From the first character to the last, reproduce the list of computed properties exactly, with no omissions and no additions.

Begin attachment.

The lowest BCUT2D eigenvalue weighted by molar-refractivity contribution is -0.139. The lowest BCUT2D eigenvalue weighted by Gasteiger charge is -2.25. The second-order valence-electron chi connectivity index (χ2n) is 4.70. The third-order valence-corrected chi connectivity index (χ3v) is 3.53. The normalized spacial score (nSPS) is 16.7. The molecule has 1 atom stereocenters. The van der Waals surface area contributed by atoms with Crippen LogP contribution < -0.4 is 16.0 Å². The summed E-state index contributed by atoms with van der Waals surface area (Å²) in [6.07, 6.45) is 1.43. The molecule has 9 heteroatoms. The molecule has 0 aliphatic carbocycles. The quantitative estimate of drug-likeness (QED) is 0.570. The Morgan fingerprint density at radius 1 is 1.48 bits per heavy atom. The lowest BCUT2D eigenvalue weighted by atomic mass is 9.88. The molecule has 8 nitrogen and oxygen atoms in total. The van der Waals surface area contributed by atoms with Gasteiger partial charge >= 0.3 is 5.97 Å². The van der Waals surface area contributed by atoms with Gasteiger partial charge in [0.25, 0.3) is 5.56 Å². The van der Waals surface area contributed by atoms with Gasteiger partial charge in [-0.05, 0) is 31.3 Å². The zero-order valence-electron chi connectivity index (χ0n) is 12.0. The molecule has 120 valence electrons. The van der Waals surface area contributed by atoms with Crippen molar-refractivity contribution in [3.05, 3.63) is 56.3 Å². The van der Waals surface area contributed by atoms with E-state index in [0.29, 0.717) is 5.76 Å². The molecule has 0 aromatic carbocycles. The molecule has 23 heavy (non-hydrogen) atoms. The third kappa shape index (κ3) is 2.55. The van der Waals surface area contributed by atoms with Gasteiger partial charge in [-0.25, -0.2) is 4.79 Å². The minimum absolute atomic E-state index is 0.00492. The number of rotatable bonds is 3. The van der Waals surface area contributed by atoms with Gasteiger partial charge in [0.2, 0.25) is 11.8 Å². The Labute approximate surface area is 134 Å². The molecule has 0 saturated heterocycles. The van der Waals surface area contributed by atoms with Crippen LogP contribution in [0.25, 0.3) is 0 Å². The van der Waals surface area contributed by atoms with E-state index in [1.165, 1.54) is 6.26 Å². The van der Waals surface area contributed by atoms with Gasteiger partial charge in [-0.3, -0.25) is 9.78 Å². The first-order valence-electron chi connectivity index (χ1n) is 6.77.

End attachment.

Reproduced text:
The lowest BCUT2D eigenvalue weighted by molar-refractivity contribution is -0.139. The lowest BCUT2D eigenvalue weighted by Gasteiger charge is -2.25. The second-order valence-electron chi connectivity index (χ2n) is 4.70. The third-order valence-corrected chi connectivity index (χ3v) is 3.53. The normalized spacial score (nSPS) is 16.7. The molecule has 1 atom stereocenters. The van der Waals surface area contributed by atoms with Crippen LogP contribution < -0.4 is 16.0 Å². The summed E-state index contributed by atoms with van der Waals surface area (Å²) in [6.07, 6.45) is 1.43. The molecule has 9 heteroatoms. The molecule has 0 aliphatic carbocycles. The quantitative estimate of drug-likeness (QED) is 0.570. The Morgan fingerprint density at radius 1 is 1.48 bits per heavy atom. The lowest BCUT2D eigenvalue weighted by atomic mass is 9.88. The molecule has 8 nitrogen and oxygen atoms in total. The van der Waals surface area contributed by atoms with Gasteiger partial charge >= 0.3 is 5.97 Å². The van der Waals surface area contributed by atoms with Gasteiger partial charge in [0.25, 0.3) is 5.56 Å². The van der Waals surface area contributed by atoms with Gasteiger partial charge in [-0.05, 0) is 31.3 Å². The zero-order valence-electron chi connectivity index (χ0n) is 12.0. The molecule has 120 valence electrons. The van der Waals surface area contributed by atoms with Crippen molar-refractivity contribution in [3.05, 3.63) is 56.3 Å². The van der Waals surface area contributed by atoms with E-state index in [0.29, 0.717) is 5.76 Å². The molecule has 0 aromatic carbocycles. The molecule has 23 heavy (non-hydrogen) atoms. The third kappa shape index (κ3) is 2.55. The van der Waals surface area contributed by atoms with Gasteiger partial charge in [-0.25, -0.2) is 4.79 Å². The minimum absolute atomic E-state index is 0.00492. The number of rotatable bonds is 3. The van der Waals surface area contributed by atoms with Gasteiger partial charge in [0.2, 0.25) is 11.8 Å². The Labute approximate surface area is 134 Å². The molecule has 0 saturated heterocycles. The van der Waals surface area contributed by atoms with Crippen LogP contribution in [0.25, 0.3) is 0 Å². The van der Waals surface area contributed by atoms with E-state index in [1.165, 1.54) is 6.26 Å². The van der Waals surface area contributed by atoms with Gasteiger partial charge in [-0.3, -0.25) is 9.78 Å². The first-order valence-electron chi connectivity index (χ1n) is 6.77.